The Missouri School Violence Hotline is trying a new way to generate tips.

The telephone hotline has received hundreds of valid reports from across the state every year since it was created in 2001. Jennifer Hunter says it’s only natural for the program to adapt to the times, and take the same idea online with a new program on its website called “Report It!”

“With this online tool, kids can now go to the school computer and use it this way. A lot of hospital social workers like to use this when it’s late at night. So this is really just been developed as a way of convenience for the other parties involved,” Hunter said. She’s the Supervisor of the School Violence Hotline.

Just like the on the phone line, the Department of Public Safety wants students, parents and teachers to use the program to report fights, weapons at school, thefts, and bullying: all anonymously.

“To me bullying is just as serious as bringing a weapon to school because when kids have to go through that type of harassment, it is harmful to them. We have a lot of cases where kids have been bullied just three times and they’re already having suicidal thoughts. So anything big or small,” Hunter said.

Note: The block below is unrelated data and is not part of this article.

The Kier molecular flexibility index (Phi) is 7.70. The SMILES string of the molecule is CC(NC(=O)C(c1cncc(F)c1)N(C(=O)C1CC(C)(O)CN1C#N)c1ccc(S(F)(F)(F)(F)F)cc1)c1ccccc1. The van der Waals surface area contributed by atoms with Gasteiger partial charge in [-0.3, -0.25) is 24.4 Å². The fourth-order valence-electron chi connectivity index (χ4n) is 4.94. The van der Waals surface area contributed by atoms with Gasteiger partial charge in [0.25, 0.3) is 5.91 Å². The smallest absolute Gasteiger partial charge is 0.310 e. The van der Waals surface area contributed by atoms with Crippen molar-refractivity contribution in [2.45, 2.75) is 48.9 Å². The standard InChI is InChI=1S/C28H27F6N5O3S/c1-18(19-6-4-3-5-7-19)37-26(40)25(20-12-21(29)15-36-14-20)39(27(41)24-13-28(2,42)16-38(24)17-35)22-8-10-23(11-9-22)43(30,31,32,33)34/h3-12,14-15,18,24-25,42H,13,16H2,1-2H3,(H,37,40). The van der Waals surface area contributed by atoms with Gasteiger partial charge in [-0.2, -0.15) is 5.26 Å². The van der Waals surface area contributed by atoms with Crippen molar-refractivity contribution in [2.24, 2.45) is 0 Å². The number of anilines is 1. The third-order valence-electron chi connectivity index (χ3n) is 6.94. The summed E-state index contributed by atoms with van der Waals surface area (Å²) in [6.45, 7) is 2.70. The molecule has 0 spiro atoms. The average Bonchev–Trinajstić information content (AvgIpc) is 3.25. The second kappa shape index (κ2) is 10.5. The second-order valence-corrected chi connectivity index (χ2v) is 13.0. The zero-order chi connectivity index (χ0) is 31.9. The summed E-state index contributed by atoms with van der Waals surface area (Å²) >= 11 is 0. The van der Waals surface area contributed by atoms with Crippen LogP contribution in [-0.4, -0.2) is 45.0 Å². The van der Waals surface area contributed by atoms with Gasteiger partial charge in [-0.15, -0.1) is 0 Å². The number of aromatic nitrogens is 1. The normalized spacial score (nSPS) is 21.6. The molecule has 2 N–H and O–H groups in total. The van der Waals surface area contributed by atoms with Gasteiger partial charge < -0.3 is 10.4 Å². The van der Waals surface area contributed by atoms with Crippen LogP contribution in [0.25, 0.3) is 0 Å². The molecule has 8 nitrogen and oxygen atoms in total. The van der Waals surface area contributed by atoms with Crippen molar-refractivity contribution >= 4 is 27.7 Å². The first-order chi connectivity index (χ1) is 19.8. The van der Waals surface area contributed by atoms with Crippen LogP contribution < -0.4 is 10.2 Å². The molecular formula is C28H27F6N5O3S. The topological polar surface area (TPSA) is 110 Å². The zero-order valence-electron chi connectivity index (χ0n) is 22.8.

She says in some cases the tips are a part of the bigger picture for the school and law enforcement officials the hotline works with.

“The principal might have more information or law enforcement sometimes have found that they’ve seen some activity out on the street, gang activity, or somebody having fires or trying to make little bombs, or at school they’re having some behavioral issues. So they’re able to link those things together and put more evidence to get kids some help that really need it,” Hunter said.

She says the online program was partially created from a suggestion by school officials, who pointed out it might be against school policies to use a cell phone to call the hotline at school; but a student would likely have easy access to the internet in the building.

“This is probably their preferred means of communication. So we’re going to open that up to them and see if this is a better resource for them than having to pick up the phone and call,” Hunter said.

 For those who want to report an issue the old fashioned way, the hotline is 1-866-748-7047.

AUDIO: Ryan Famuliner reports (:63 mp3)